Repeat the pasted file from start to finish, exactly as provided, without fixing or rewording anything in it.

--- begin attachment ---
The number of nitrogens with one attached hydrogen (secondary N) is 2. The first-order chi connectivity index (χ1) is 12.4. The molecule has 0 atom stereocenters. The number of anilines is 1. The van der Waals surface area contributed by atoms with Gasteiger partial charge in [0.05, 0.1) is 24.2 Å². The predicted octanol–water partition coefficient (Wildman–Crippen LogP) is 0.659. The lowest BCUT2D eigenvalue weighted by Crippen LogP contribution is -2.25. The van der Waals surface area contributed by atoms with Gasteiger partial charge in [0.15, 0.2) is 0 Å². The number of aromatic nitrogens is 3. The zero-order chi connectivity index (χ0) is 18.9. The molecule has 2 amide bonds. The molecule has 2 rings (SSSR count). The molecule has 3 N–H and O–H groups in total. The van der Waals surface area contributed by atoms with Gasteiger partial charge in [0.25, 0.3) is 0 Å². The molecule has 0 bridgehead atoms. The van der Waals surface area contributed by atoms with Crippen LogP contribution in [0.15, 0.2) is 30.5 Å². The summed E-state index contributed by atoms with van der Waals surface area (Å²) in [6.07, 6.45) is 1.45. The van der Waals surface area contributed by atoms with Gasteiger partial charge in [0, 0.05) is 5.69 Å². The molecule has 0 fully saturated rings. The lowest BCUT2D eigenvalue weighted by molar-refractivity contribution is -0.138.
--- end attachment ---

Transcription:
The number of nitrogens with one attached hydrogen (secondary N) is 2. The first-order chi connectivity index (χ1) is 12.4. The molecule has 0 atom stereocenters. The number of anilines is 1. The van der Waals surface area contributed by atoms with Gasteiger partial charge in [0.05, 0.1) is 24.2 Å². The predicted octanol–water partition coefficient (Wildman–Crippen LogP) is 0.659. The lowest BCUT2D eigenvalue weighted by Crippen LogP contribution is -2.25. The van der Waals surface area contributed by atoms with Gasteiger partial charge in [0.15, 0.2) is 0 Å². The number of aromatic nitrogens is 3. The zero-order chi connectivity index (χ0) is 18.9. The molecule has 2 amide bonds. The molecule has 2 rings (SSSR count). The molecule has 3 N–H and O–H groups in total. The van der Waals surface area contributed by atoms with Gasteiger partial charge in [0.25, 0.3) is 0 Å². The molecule has 0 bridgehead atoms. The van der Waals surface area contributed by atoms with Crippen LogP contribution in [0.15, 0.2) is 30.5 Å². The summed E-state index contributed by atoms with van der Waals surface area (Å²) in [6.07, 6.45) is 1.45. The van der Waals surface area contributed by atoms with Gasteiger partial charge in [0, 0.05) is 5.69 Å². The molecule has 0 fully saturated rings. The lowest BCUT2D eigenvalue weighted by molar-refractivity contribution is -0.138.